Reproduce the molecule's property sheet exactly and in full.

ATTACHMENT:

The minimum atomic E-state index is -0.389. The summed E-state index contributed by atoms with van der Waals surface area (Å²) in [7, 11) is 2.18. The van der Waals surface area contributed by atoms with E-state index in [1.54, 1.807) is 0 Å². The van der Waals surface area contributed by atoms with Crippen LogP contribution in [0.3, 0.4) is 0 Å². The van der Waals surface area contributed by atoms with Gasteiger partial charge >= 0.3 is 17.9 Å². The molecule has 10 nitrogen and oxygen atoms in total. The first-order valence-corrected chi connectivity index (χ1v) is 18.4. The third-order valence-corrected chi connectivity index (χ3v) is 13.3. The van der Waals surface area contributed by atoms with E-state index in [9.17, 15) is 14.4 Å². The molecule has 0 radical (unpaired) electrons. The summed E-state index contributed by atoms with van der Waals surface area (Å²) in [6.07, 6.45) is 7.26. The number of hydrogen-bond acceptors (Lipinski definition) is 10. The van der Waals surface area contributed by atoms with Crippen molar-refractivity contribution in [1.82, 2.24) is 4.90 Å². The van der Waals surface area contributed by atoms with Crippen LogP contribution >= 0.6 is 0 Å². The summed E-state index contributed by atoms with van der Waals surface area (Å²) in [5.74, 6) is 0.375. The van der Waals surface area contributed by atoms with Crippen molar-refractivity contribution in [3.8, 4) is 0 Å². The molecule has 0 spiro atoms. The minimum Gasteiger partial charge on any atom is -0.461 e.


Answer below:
The minimum atomic E-state index is -0.389. The summed E-state index contributed by atoms with van der Waals surface area (Å²) in [7, 11) is 2.18. The van der Waals surface area contributed by atoms with E-state index in [1.54, 1.807) is 0 Å². The van der Waals surface area contributed by atoms with Crippen LogP contribution in [0.3, 0.4) is 0 Å². The van der Waals surface area contributed by atoms with Gasteiger partial charge >= 0.3 is 17.9 Å². The molecule has 10 nitrogen and oxygen atoms in total. The first-order valence-corrected chi connectivity index (χ1v) is 18.4. The third-order valence-corrected chi connectivity index (χ3v) is 13.3. The van der Waals surface area contributed by atoms with E-state index in [9.17, 15) is 14.4 Å². The molecule has 0 radical (unpaired) electrons. The summed E-state index contributed by atoms with van der Waals surface area (Å²) in [6.07, 6.45) is 7.26. The number of hydrogen-bond acceptors (Lipinski definition) is 10. The van der Waals surface area contributed by atoms with Crippen molar-refractivity contribution in [1.82, 2.24) is 4.90 Å². The van der Waals surface area contributed by atoms with Crippen LogP contribution >= 0.6 is 0 Å². The summed E-state index contributed by atoms with van der Waals surface area (Å²) in [5.74, 6) is 0.375. The van der Waals surface area contributed by atoms with Crippen molar-refractivity contribution in [3.8, 4) is 0 Å². The molecule has 0 spiro atoms. The minimum Gasteiger partial charge on any atom is -0.461 e.